NASA engineers have finished unfolding the massive primary mirror of the agency’s James Webb space observatory. The move was the final step in the observatory’s two-week deployment phase, which began on Christmas Day with its launch.
The telescope, which has now traveled more than 600,000 miles in space, is the most powerful space telescope ever built, and it had to be folded up tightly to fit inside its Ariane 5 launch rocket.
Engineers have been directing the observatory’s methodical unfolding, piece by piece, as it travels to a gravitationally stable location a million miles from Earth. Its tennis-court-sized solar screen has already been installed, which will keep its delicate instruments cool.
NASA began the last operations needed in deploying Webb’s primary mirror, which comprises 18 gold-coated segments: a center portion plus two three-segment side panels and will capture light from the deepest depths of the universe. The first panel was successfully deployed on Friday after a series of careful actions that took five and a half hours.
On Saturday, engineers released the final, second portion of mirrors that slotted into the mirror’s core, completing the telescope’s massive 6.5-meter diameter mirror. Last night, engineers finished the final latching procedures to keep this previous segment in place.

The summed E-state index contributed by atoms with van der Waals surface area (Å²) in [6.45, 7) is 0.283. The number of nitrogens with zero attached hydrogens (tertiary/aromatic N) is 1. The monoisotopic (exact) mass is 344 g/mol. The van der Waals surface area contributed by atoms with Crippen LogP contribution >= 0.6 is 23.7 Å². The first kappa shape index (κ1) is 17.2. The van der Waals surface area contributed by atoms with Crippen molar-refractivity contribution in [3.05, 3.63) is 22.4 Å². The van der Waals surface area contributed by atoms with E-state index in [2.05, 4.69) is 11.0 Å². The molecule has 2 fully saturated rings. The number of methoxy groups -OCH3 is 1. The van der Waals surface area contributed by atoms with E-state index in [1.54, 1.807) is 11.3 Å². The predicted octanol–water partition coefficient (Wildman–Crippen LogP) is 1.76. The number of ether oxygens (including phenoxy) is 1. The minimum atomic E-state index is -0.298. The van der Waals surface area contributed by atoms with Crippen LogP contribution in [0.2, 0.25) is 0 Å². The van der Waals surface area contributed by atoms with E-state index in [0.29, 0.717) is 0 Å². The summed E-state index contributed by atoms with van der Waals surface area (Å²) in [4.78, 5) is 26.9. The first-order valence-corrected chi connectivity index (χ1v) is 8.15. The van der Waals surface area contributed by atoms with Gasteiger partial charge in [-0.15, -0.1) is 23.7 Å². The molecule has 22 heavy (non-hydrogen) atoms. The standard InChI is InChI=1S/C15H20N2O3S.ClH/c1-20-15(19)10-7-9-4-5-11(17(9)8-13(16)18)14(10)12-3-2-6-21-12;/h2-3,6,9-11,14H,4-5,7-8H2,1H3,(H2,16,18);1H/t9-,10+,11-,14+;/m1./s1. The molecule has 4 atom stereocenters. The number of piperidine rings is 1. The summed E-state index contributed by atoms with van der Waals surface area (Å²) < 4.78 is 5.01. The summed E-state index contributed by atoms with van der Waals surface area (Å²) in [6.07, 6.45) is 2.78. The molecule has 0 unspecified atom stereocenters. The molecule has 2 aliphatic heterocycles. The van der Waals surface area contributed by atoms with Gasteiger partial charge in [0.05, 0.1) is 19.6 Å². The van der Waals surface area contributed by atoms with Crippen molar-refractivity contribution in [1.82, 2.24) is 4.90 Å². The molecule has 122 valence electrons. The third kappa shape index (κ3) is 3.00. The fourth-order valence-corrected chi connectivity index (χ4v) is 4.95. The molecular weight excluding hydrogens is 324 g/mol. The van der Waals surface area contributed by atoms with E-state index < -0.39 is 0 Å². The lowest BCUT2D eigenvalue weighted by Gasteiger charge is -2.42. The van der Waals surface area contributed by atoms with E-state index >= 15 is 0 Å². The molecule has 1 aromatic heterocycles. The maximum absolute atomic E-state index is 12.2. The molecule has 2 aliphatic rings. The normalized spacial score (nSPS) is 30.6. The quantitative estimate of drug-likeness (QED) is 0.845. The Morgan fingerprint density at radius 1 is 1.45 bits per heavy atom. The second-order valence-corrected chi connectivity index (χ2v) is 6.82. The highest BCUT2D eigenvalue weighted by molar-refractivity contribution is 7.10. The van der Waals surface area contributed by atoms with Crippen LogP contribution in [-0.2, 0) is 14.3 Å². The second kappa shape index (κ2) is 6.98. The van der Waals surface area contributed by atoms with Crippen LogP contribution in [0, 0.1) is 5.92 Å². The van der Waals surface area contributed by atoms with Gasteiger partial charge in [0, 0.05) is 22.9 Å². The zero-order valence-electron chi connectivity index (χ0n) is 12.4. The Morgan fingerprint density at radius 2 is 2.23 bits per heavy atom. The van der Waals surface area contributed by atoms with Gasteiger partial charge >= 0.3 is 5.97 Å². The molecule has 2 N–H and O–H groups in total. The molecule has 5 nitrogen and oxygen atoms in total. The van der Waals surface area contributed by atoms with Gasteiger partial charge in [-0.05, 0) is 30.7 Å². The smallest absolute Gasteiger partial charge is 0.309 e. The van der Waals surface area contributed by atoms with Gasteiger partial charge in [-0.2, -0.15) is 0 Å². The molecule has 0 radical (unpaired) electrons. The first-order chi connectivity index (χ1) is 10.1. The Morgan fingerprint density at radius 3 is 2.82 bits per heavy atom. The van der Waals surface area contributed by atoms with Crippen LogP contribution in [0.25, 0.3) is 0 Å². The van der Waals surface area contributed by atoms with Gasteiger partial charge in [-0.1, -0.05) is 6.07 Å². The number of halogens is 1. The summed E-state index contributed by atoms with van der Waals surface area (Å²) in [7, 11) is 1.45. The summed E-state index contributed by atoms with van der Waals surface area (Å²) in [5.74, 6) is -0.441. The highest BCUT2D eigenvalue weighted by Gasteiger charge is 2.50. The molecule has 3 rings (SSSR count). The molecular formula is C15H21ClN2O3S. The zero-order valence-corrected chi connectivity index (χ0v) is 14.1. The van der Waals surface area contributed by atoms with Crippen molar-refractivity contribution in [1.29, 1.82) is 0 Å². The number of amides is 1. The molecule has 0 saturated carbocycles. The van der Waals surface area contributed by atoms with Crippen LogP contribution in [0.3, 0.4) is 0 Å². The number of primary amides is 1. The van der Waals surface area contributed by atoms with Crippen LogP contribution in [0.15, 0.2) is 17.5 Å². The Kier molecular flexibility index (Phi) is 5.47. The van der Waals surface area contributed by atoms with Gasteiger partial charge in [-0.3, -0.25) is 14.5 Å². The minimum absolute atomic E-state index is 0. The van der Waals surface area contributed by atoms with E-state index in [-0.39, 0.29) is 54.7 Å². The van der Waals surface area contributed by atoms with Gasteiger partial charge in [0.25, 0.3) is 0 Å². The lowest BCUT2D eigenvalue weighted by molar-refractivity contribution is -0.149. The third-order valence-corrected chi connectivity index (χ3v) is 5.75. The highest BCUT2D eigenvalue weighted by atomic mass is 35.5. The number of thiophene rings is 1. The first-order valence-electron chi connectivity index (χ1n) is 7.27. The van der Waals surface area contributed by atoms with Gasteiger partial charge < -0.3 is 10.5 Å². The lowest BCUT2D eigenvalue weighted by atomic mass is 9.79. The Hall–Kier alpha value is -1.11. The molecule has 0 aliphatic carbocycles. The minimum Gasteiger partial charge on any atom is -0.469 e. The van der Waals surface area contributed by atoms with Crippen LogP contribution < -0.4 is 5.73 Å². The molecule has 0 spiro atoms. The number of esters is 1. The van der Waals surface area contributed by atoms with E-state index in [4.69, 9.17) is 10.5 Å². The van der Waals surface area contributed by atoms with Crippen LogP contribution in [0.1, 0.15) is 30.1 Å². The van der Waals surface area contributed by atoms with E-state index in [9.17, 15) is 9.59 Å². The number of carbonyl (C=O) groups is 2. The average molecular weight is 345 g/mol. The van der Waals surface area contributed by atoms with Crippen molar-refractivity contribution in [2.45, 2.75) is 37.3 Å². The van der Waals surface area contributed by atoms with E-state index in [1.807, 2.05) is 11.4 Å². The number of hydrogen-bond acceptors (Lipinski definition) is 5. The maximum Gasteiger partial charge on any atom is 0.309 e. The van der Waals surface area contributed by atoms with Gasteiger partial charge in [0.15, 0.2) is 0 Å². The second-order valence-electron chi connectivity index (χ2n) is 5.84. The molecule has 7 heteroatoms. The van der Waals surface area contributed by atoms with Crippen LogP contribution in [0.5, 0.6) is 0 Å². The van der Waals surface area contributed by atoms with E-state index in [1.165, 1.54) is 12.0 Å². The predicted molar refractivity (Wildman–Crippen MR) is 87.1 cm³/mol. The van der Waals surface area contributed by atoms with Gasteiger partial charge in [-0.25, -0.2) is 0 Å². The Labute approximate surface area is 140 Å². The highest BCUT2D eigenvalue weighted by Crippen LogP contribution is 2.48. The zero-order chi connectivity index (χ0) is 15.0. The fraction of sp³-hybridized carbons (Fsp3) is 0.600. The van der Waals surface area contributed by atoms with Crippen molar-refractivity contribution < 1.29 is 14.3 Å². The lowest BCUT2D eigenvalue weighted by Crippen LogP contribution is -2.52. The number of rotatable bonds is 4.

“I just feel this kind of glow in my chest right now just seeing that mirror deployed all together,” NASA scientist Michelle Thaller said. The James Webb telescope, termed “time machine” by experts, will allow astronomers to examine the start of the cosmos immediately after the big bang 13.8 billion years ago, as well as search for hints of life-supporting planets in our galaxy.
The James Webb, named after a former NASA administrator, still has to travel 400,000 miles to its destination and will then need five more months for its instruments to be carefully calibrated.
For astronomers, the JWST offers the opportunity to photograph the first galaxies to form after the big bang, learn how stars are born and evolve, and investigate the possibility of life in planetary systems. All of this must be done within ten years. Unfortunately, the telescope is expected to run out of fuel after ten years and begin to stray off track.